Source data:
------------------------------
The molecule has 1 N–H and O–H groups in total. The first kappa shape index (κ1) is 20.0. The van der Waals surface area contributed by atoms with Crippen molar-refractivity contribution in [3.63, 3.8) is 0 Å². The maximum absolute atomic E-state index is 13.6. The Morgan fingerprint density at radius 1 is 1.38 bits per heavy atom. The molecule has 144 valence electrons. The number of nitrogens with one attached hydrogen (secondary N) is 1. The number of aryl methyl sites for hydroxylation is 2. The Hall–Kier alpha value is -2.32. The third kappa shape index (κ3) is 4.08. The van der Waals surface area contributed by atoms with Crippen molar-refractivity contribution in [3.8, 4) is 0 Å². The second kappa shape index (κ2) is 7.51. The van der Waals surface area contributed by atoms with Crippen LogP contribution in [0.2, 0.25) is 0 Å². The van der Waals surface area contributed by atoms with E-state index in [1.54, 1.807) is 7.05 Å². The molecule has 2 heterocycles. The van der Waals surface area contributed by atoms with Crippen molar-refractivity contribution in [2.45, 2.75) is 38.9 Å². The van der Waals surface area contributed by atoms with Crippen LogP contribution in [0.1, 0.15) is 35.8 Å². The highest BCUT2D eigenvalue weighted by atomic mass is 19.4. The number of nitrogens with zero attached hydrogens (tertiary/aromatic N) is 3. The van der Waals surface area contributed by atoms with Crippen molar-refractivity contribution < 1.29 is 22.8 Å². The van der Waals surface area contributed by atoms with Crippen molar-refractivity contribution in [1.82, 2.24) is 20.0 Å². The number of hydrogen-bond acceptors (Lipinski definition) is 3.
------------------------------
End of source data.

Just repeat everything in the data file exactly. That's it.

The molecule has 1 N–H and O–H groups in total. The first kappa shape index (κ1) is 20.0. The van der Waals surface area contributed by atoms with Crippen molar-refractivity contribution in [3.63, 3.8) is 0 Å². The maximum absolute atomic E-state index is 13.6. The Morgan fingerprint density at radius 1 is 1.38 bits per heavy atom. The molecule has 144 valence electrons. The number of nitrogens with one attached hydrogen (secondary N) is 1. The number of aryl methyl sites for hydroxylation is 2. The Hall–Kier alpha value is -2.32. The third kappa shape index (κ3) is 4.08. The van der Waals surface area contributed by atoms with Crippen molar-refractivity contribution in [3.8, 4) is 0 Å². The second kappa shape index (κ2) is 7.51. The van der Waals surface area contributed by atoms with Crippen LogP contribution in [0.2, 0.25) is 0 Å². The van der Waals surface area contributed by atoms with E-state index in [1.54, 1.807) is 7.05 Å². The molecule has 2 heterocycles. The van der Waals surface area contributed by atoms with Crippen molar-refractivity contribution in [2.45, 2.75) is 38.9 Å². The van der Waals surface area contributed by atoms with Crippen LogP contribution in [0.1, 0.15) is 35.8 Å². The highest BCUT2D eigenvalue weighted by atomic mass is 19.4. The number of nitrogens with zero attached hydrogens (tertiary/aromatic N) is 3. The van der Waals surface area contributed by atoms with Crippen molar-refractivity contribution < 1.29 is 22.8 Å². The van der Waals surface area contributed by atoms with Crippen molar-refractivity contribution in [1.82, 2.24) is 20.0 Å². The number of hydrogen-bond acceptors (Lipinski definition) is 3.